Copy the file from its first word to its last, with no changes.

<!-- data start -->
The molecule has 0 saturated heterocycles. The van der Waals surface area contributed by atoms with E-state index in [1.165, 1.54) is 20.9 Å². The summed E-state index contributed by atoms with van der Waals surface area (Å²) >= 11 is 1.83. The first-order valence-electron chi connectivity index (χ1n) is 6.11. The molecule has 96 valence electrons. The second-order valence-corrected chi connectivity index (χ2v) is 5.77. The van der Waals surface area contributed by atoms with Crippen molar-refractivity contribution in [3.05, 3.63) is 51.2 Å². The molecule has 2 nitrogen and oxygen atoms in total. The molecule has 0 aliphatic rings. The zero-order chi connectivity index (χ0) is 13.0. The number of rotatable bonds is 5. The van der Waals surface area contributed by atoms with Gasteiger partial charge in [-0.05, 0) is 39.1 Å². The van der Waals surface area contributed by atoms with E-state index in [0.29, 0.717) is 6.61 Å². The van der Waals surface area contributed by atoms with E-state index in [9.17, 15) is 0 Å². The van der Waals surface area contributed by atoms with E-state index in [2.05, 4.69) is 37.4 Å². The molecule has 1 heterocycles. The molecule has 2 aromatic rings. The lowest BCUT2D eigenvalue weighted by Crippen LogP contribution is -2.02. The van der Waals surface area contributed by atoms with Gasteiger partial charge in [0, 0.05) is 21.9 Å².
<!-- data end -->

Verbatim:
The molecule has 0 saturated heterocycles. The van der Waals surface area contributed by atoms with E-state index in [1.165, 1.54) is 20.9 Å². The summed E-state index contributed by atoms with van der Waals surface area (Å²) >= 11 is 1.83. The first-order valence-electron chi connectivity index (χ1n) is 6.11. The molecule has 96 valence electrons. The second-order valence-corrected chi connectivity index (χ2v) is 5.77. The van der Waals surface area contributed by atoms with Crippen molar-refractivity contribution in [3.05, 3.63) is 51.2 Å². The molecule has 2 nitrogen and oxygen atoms in total. The molecule has 0 aliphatic rings. The zero-order chi connectivity index (χ0) is 13.0. The number of rotatable bonds is 5. The van der Waals surface area contributed by atoms with Gasteiger partial charge in [-0.05, 0) is 39.1 Å². The van der Waals surface area contributed by atoms with E-state index in [0.29, 0.717) is 6.61 Å². The van der Waals surface area contributed by atoms with E-state index in [9.17, 15) is 0 Å². The van der Waals surface area contributed by atoms with E-state index in [2.05, 4.69) is 37.4 Å². The molecule has 1 heterocycles. The molecule has 2 aromatic rings. The lowest BCUT2D eigenvalue weighted by Crippen LogP contribution is -2.02. The van der Waals surface area contributed by atoms with Gasteiger partial charge in [0, 0.05) is 21.9 Å².